Lateral Knee Subluxation

Internal knee pain and the regular sensation of your knee "giving away" is a sign of patellar subluxation. 

Internal knee pain and the regular sensation of your knee "giving away" is a sign of patellar subluxation. 

Ever been out on the field or in the middle of exercise when your knee gave out? Lateral Patellar Subluxation is one of the most common causes of ligament injury in athletes. Often caused by laxity in the ligaments or a great force while twisting, proper muscular balance in the thigh is crucial to prevention.

Notice what happens when the knee subluxes. The knee cap, or patellar, shifts laterally to the outer aspect of the joint, putting an immense amount of pressure on the ligaments that hold it in place.  

Notice what happens when the knee subluxes. The knee cap, or patellar, shifts laterally to the outer aspect of the joint, putting an immense amount of pressure on the ligaments that hold it in place.  

If you don't have the proper muscular balance, your knee can displace or dislocate entirely causing the ligaments that hold it all together to micro tear or snap.

One of the ways you can help prevent further injury when you have hyper laxity, is by purchasing a stabilizing brace. A cho-pat strap is a external device that stabilizes the lateral movement of the knee cap and allows for exercise without risk of further injury.  

One of the ways you can help prevent further injury when you have hyper laxity, is by purchasing a stabilizing brace. A cho-pat strap is a external device that stabilizes the lateral movement of the knee cap and allows for exercise without risk of further injury.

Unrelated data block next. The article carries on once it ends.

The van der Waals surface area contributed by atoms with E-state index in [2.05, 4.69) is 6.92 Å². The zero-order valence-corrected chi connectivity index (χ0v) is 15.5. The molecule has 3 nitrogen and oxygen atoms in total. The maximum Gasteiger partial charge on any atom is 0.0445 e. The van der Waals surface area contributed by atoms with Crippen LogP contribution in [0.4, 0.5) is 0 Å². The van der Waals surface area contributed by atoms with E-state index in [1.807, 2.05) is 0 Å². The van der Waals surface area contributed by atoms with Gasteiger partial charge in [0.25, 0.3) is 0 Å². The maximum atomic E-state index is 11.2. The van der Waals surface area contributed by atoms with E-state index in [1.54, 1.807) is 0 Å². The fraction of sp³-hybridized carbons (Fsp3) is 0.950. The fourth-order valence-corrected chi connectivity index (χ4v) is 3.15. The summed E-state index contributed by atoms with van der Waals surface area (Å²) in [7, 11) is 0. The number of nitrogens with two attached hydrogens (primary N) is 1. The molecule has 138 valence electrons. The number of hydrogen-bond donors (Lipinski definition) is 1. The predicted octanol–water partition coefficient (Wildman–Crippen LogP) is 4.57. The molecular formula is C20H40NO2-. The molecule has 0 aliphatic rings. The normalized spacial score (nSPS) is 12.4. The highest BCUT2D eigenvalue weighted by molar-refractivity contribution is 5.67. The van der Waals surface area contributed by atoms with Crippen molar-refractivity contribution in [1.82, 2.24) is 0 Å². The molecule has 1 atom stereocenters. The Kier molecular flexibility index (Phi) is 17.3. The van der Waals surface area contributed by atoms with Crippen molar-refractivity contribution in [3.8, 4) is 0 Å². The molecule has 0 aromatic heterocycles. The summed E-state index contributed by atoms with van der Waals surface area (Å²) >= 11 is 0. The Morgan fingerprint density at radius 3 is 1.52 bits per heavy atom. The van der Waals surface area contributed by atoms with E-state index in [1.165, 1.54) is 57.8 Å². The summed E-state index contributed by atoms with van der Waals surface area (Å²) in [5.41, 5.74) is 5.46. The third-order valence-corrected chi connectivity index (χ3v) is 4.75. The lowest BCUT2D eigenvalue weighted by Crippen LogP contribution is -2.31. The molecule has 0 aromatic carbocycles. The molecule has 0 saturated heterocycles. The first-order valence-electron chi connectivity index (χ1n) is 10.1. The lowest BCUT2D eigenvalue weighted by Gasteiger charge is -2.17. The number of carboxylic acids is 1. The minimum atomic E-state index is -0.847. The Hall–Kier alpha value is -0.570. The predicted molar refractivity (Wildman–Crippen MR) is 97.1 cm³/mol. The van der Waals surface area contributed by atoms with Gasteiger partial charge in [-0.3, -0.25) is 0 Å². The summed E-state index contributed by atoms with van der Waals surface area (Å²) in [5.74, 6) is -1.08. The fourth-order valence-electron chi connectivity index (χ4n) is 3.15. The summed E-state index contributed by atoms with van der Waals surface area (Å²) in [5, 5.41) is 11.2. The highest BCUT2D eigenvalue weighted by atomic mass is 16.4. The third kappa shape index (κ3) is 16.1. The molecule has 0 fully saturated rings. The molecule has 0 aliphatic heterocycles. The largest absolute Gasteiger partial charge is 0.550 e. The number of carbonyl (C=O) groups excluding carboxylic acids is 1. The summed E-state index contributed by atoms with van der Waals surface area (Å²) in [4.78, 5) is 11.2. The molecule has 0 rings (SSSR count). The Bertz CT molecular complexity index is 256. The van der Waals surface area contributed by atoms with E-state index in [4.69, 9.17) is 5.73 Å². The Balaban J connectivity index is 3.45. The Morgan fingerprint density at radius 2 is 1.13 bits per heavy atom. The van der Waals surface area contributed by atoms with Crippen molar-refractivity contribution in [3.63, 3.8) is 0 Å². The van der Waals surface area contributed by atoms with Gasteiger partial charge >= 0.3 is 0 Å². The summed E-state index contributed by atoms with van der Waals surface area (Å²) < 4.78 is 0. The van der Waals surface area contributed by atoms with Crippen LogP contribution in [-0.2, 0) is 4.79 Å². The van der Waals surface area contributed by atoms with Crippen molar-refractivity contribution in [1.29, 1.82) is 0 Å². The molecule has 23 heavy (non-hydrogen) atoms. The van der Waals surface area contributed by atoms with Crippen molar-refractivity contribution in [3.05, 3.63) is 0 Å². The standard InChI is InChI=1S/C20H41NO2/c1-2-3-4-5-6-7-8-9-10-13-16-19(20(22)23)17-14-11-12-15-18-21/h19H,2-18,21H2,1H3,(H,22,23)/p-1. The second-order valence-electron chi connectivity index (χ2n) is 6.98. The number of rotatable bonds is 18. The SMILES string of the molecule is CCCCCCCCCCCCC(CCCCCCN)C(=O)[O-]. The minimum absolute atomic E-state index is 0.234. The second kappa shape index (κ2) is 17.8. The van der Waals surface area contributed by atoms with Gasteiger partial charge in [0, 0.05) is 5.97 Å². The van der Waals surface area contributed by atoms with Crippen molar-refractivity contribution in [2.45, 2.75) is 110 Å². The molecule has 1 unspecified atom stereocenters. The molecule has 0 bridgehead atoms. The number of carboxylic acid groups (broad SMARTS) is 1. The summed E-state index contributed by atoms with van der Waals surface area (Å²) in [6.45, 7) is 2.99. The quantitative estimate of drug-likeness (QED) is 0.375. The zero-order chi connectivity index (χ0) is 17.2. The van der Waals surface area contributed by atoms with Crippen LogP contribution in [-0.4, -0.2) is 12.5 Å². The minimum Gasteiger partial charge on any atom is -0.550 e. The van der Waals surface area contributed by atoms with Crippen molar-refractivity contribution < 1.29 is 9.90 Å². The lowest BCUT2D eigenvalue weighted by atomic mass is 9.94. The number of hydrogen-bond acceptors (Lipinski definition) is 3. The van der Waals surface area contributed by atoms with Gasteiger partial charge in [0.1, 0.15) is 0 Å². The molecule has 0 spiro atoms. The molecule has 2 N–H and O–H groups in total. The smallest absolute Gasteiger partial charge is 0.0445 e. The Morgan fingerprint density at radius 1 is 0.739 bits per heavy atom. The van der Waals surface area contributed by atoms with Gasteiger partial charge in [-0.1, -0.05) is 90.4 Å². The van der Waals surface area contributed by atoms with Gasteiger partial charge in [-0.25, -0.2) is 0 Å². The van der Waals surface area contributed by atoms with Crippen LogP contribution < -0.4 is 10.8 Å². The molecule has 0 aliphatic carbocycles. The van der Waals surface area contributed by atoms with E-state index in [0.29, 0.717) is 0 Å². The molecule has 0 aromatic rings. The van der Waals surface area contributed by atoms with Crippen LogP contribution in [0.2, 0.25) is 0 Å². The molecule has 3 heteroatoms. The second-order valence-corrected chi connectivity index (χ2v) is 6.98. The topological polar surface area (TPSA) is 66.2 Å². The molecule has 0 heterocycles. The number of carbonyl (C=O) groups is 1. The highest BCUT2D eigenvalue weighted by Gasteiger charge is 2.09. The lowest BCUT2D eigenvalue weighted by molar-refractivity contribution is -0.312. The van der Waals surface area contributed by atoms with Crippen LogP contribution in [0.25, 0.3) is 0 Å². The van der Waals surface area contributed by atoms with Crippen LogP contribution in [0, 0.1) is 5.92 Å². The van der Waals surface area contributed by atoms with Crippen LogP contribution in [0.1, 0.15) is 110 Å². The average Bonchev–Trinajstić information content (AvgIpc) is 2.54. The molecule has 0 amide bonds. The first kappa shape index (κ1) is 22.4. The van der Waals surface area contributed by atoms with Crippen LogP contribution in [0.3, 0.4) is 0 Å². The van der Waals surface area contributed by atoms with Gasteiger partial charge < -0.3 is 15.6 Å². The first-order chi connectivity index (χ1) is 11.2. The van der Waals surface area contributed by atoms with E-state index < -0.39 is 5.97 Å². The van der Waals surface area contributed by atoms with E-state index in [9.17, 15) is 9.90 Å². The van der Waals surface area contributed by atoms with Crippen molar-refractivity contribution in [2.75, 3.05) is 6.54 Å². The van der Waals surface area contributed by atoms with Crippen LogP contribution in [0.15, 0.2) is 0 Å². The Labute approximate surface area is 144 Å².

Fortunately, if the ligament is not completely torn, it can be repaired without surgery. This requires an intervention  of rest, ice and elevation, which can be followed by isometric exercise and then redevelopment of the appropriate musculature.  

If you didn't tear any ligaments during displacement, after phase 3 isometric exercise, you can progress to more strenuous moves that will further develop the muscles needed to keep your knee strong. There are great exercises out there that can redevelop the adductor, vastus medialis and the gluteal medialis--all of which function together to create the perfect combination of strength to stabilize your knee. Here are my 3 favorite moves that will engage and strengthen the appropriate muscles without risk of injury: 

These exercises are only meant for post rehab. Do not attempt without the guidance of a physical therapist or fitness professional.  

These exercises are only meant for post rehab. Do not attempt without the guidance of a physical therapist or fitness professional.